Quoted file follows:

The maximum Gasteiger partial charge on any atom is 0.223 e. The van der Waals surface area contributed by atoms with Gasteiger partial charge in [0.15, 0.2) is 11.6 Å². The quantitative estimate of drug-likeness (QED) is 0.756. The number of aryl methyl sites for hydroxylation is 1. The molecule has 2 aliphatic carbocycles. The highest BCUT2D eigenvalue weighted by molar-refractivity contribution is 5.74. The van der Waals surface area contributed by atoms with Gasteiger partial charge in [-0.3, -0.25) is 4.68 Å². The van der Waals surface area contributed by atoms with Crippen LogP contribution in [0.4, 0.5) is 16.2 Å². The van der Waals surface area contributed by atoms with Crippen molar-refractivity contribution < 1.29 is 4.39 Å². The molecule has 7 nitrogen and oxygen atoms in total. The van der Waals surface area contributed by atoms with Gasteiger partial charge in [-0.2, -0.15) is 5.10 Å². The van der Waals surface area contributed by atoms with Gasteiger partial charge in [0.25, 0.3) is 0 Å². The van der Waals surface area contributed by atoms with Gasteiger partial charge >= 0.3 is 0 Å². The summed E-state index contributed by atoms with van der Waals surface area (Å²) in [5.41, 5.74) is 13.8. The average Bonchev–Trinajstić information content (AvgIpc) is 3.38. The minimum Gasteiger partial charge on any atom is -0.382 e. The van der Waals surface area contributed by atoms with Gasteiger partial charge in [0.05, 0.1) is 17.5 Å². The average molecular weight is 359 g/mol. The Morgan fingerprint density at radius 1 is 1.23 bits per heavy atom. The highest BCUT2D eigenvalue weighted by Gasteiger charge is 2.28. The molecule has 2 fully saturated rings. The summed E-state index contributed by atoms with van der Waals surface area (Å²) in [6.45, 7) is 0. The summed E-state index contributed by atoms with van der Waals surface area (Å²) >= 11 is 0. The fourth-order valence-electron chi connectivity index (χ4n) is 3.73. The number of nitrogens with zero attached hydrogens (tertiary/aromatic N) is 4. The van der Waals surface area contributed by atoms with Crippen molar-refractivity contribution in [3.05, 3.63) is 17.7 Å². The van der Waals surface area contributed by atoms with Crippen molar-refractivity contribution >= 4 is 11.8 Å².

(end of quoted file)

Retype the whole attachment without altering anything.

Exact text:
The maximum Gasteiger partial charge on any atom is 0.223 e. The van der Waals surface area contributed by atoms with Gasteiger partial charge in [0.15, 0.2) is 11.6 Å². The quantitative estimate of drug-likeness (QED) is 0.756. The number of aryl methyl sites for hydroxylation is 1. The molecule has 2 aliphatic carbocycles. The highest BCUT2D eigenvalue weighted by molar-refractivity contribution is 5.74. The van der Waals surface area contributed by atoms with Gasteiger partial charge in [-0.3, -0.25) is 4.68 Å². The van der Waals surface area contributed by atoms with Crippen LogP contribution in [0.4, 0.5) is 16.2 Å². The van der Waals surface area contributed by atoms with Crippen molar-refractivity contribution < 1.29 is 4.39 Å². The molecule has 7 nitrogen and oxygen atoms in total. The van der Waals surface area contributed by atoms with Gasteiger partial charge in [-0.2, -0.15) is 5.10 Å². The van der Waals surface area contributed by atoms with Gasteiger partial charge in [0.25, 0.3) is 0 Å². The van der Waals surface area contributed by atoms with Gasteiger partial charge >= 0.3 is 0 Å². The summed E-state index contributed by atoms with van der Waals surface area (Å²) in [5.41, 5.74) is 13.8. The average Bonchev–Trinajstić information content (AvgIpc) is 3.38. The minimum Gasteiger partial charge on any atom is -0.382 e. The van der Waals surface area contributed by atoms with Gasteiger partial charge in [0.05, 0.1) is 17.5 Å². The average molecular weight is 359 g/mol. The Morgan fingerprint density at radius 1 is 1.23 bits per heavy atom. The highest BCUT2D eigenvalue weighted by Gasteiger charge is 2.28. The molecule has 2 fully saturated rings. The summed E-state index contributed by atoms with van der Waals surface area (Å²) in [6.45, 7) is 0. The summed E-state index contributed by atoms with van der Waals surface area (Å²) >= 11 is 0. The fourth-order valence-electron chi connectivity index (χ4n) is 3.73. The number of nitrogens with zero attached hydrogens (tertiary/aromatic N) is 4. The van der Waals surface area contributed by atoms with Crippen molar-refractivity contribution in [3.05, 3.63) is 17.7 Å². The van der Waals surface area contributed by atoms with Crippen molar-refractivity contribution >= 4 is 11.8 Å².